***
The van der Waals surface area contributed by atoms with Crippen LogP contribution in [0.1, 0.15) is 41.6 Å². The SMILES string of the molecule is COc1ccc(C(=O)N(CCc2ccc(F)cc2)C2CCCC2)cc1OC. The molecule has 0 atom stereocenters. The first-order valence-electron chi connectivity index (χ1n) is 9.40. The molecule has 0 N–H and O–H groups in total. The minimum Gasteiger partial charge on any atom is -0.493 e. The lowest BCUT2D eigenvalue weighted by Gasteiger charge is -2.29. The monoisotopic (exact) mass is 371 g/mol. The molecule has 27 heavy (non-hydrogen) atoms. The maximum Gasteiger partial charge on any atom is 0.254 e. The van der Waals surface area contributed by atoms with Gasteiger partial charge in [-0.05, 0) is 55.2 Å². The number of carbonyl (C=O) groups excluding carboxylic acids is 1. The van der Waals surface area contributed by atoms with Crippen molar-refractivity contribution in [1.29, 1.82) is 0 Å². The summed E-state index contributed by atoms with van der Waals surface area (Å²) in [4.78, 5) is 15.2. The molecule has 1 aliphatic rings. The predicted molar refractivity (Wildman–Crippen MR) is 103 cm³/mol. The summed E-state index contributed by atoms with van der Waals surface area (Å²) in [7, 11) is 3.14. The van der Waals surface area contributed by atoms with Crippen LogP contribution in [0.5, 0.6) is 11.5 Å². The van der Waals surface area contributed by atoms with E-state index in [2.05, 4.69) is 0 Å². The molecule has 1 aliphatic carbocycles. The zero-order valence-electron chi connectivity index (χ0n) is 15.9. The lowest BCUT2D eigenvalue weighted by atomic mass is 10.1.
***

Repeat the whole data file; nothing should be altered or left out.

The van der Waals surface area contributed by atoms with Crippen LogP contribution in [0.1, 0.15) is 41.6 Å². The SMILES string of the molecule is COc1ccc(C(=O)N(CCc2ccc(F)cc2)C2CCCC2)cc1OC. The molecule has 0 atom stereocenters. The first-order valence-electron chi connectivity index (χ1n) is 9.40. The molecule has 0 N–H and O–H groups in total. The minimum Gasteiger partial charge on any atom is -0.493 e. The lowest BCUT2D eigenvalue weighted by Gasteiger charge is -2.29. The monoisotopic (exact) mass is 371 g/mol. The molecule has 27 heavy (non-hydrogen) atoms. The maximum Gasteiger partial charge on any atom is 0.254 e. The van der Waals surface area contributed by atoms with Gasteiger partial charge in [-0.05, 0) is 55.2 Å². The number of carbonyl (C=O) groups excluding carboxylic acids is 1. The van der Waals surface area contributed by atoms with Crippen molar-refractivity contribution in [1.29, 1.82) is 0 Å². The summed E-state index contributed by atoms with van der Waals surface area (Å²) in [4.78, 5) is 15.2. The molecule has 1 aliphatic rings. The predicted molar refractivity (Wildman–Crippen MR) is 103 cm³/mol. The summed E-state index contributed by atoms with van der Waals surface area (Å²) in [7, 11) is 3.14. The van der Waals surface area contributed by atoms with Crippen LogP contribution in [0.5, 0.6) is 11.5 Å². The van der Waals surface area contributed by atoms with E-state index in [2.05, 4.69) is 0 Å². The molecule has 1 aliphatic carbocycles. The zero-order valence-electron chi connectivity index (χ0n) is 15.9. The lowest BCUT2D eigenvalue weighted by atomic mass is 10.1.